Resume writing is a skill that will help you throughout your life.
While the past few years have involved major changes for employees and employers worldwide, resume trends haven’t changed much. Making a resume (and writing a great cover letter to go with it) remains the best way to land the job you want today.
Here’s how to make a resume in 10 steps:
- Pick a resume layout
- List your contact information
- Summarize your value as a professional in an introduction
- List your work experience and accomplishments
- Showcase your skills
- Highlight your education
- Add other sections that strengthen your resume
- Choose a design for your resume
- Proofread your application
- Email your resume
Your Current Job Title
(xxx) xxx-xxxx | firstname.lastname@example.org | 47 Your Address, City, State, ZIP Code
Three to four sentences that describe your years of experience, your most noteworthy accomplishments and skills, and your target role. Try to include hard numbers in your resume introduction to describe your accomplishments, and add the target company’s name.
Current Job Title
Company Name | City, State | Month, Year–present
- Use the present tense as you write bullet points that describe your current job
- Start each bullet point with a strong action verb that keeps the hiring manager reading
- Use hard numbers in each bullet point to provide context for your successes
- Write 3–5 bullet points for each role
Previous Job Title
Company Name | City, State | Month, Year–Month, Year
- Use the past tense to write bullet points describing previous jobs
- List up to 15 years of work experience on your resume
- Use your bullet points to show how you applied your skills
- Keep each bullet point to one or two lines so the hiring manager isn’t overwhelmed
Institution, City, State
Year of Graduation
- GPA: x.x/4.0
- List your skills, prioritizing any skills mentioned in the job ad if you have them
- Group similar skills under one bullet point (for example, any coding languages you know)
- Include both hard and soft skills to show hiring managers your skill set is diverse
Whether you’re making a resume for the first time or need to update your resume, we’re here to help. Check out the video below where our career expert Chloe explains what a resume is and shows you exactly how to write a resume, step by step.
1. Pick a resume layout
There are three main resume formats most job seekers use today. Each format arranges the parts of the resume differently, with the goal of helping different types of job seekers lay out and emphasize the most compelling parts of their professional backgrounds.
Those three formats include the:
The right format for you depends on your work history, the job you’re applying to, and your skill set. Here’s an explanation of each format and when to use them:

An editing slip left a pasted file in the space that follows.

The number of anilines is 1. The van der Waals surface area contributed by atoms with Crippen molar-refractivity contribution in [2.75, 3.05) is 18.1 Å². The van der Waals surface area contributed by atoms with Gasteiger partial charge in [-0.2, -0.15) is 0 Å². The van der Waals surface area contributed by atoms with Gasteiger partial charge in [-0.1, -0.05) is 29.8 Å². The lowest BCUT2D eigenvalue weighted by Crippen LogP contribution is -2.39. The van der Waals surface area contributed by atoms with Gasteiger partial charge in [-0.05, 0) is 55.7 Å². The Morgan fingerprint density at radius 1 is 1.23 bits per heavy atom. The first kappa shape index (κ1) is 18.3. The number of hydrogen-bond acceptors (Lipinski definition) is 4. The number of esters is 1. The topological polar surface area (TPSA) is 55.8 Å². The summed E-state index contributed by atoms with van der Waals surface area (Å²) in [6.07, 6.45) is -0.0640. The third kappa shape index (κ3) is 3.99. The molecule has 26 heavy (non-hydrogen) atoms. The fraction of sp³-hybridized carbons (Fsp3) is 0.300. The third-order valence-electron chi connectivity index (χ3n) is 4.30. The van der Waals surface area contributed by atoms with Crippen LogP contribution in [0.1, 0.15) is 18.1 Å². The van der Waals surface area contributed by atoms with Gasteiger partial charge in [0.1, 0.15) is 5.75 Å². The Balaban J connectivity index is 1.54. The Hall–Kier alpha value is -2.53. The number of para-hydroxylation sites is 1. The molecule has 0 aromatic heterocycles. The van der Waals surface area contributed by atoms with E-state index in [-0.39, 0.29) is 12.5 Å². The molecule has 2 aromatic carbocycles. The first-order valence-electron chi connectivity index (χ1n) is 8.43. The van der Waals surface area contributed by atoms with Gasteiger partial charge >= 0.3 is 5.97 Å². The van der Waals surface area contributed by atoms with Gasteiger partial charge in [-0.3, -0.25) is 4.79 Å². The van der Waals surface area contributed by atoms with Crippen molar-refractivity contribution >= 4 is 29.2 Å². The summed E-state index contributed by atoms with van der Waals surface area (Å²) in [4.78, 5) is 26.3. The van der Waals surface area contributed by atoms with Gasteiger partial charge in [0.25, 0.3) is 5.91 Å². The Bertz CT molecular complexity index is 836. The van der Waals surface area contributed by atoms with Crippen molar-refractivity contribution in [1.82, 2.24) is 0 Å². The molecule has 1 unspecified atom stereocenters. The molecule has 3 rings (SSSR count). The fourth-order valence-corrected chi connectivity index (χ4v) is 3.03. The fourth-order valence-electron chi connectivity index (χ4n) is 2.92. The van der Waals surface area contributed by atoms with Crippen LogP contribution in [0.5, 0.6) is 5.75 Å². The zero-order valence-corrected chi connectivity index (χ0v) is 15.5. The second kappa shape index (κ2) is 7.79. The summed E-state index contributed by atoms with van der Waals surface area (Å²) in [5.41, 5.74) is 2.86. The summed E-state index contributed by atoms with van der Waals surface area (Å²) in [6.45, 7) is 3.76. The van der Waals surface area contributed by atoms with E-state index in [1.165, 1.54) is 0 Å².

Most people format their resume chronologically.
In a chronological resume, your work experience is featured at the top after contact details and a short introduction. The experience section starts with your current or last job, followed by previously held positions from most recent to least.
The chronological format is the best choice for the majority of job seekers. It’s easy to understand, and demonstrates a clear career progression.
Chronological resume example
A functional resume (or “skills-based” resume) focuses on a candidate’s relevant skills rather than their work experience and job titles.
Instead of listing out your work history, the functional resume format organizes your top professional skills into categories. Your resume bullet points under each category provide examples that illustrate the ways you’ve applied those skills at work, school, or in your personal life.
The functional format is useful if you have large employment gaps, or are writing a resume for a career change and want to shift attention from your lack of professional experience.
As its name suggests, the combination resume format (otherwise known as a hybrid resume) mixes the most significant features of both a chronological and functional resume.
Specifically, combination resumes include both a long technical skills section and a detailed work experience section.
Combination resumes are arranged in a way that best suits candidates with a lot of experience and a well-developed, specialized skill set to showcase.
2. List your contact information
You’ve landed on a style and resume format. Now it’s time to dive into what to put on your resume.
The first thing you need to do is include an eye-catching header on your resume at the top of the page to quickly highlight your contact information for hiring managers.
The basic contact information you must list on your resume includes your:
- email address (use a professional one like email@example.com)
- phone number
You can also add these optional details:
- an online portfolio or website (if relevant to the job)
- your LinkedIn URL
- your mailing address (if you want to show you’re a local)
- a short resume headline (a subtitle that describes your experience)
3. Start your resume with a summary or objective
Hiring managers, especially those at large companies, have many applications to review for each job opening. With so much competition, it can be tough to make sure your resume gets the attention it deserves.
To stand out to the hiring manager, you need to communicate why you’re the right person for the job as quickly as possible. That’s where a convincing resume introduction comes into play.